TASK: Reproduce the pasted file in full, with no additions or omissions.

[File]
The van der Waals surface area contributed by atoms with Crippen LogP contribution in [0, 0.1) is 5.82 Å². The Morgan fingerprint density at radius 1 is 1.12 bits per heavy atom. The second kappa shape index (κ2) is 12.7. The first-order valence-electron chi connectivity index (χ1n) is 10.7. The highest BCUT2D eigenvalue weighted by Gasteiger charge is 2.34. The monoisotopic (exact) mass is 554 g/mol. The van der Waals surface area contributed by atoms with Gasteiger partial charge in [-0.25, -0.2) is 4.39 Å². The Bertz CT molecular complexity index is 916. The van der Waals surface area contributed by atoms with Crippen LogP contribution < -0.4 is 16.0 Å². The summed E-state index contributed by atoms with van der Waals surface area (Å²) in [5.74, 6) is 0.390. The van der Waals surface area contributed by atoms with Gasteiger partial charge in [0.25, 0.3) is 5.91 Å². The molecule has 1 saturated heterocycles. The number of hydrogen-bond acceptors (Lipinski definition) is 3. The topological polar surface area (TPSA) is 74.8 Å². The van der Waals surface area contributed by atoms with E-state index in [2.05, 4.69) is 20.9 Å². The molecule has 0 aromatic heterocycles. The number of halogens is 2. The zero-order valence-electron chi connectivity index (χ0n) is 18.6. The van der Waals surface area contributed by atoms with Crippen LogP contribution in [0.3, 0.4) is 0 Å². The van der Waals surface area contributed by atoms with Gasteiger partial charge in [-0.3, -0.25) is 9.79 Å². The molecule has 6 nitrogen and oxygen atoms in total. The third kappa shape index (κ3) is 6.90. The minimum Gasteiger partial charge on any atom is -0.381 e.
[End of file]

The van der Waals surface area contributed by atoms with Crippen LogP contribution in [0, 0.1) is 5.82 Å². The Morgan fingerprint density at radius 1 is 1.12 bits per heavy atom. The second kappa shape index (κ2) is 12.7. The first-order valence-electron chi connectivity index (χ1n) is 10.7. The highest BCUT2D eigenvalue weighted by Gasteiger charge is 2.34. The monoisotopic (exact) mass is 554 g/mol. The van der Waals surface area contributed by atoms with Gasteiger partial charge in [-0.25, -0.2) is 4.39 Å². The Bertz CT molecular complexity index is 916. The van der Waals surface area contributed by atoms with Crippen LogP contribution < -0.4 is 16.0 Å². The summed E-state index contributed by atoms with van der Waals surface area (Å²) in [5.74, 6) is 0.390. The van der Waals surface area contributed by atoms with Gasteiger partial charge in [0.25, 0.3) is 5.91 Å². The molecule has 1 saturated heterocycles. The number of hydrogen-bond acceptors (Lipinski definition) is 3. The topological polar surface area (TPSA) is 74.8 Å². The van der Waals surface area contributed by atoms with E-state index in [2.05, 4.69) is 20.9 Å². The molecule has 0 aromatic heterocycles. The number of halogens is 2. The zero-order valence-electron chi connectivity index (χ0n) is 18.6. The van der Waals surface area contributed by atoms with Crippen LogP contribution in [0.3, 0.4) is 0 Å². The van der Waals surface area contributed by atoms with Gasteiger partial charge in [-0.3, -0.25) is 9.79 Å². The molecule has 6 nitrogen and oxygen atoms in total. The third kappa shape index (κ3) is 6.90. The minimum Gasteiger partial charge on any atom is -0.381 e.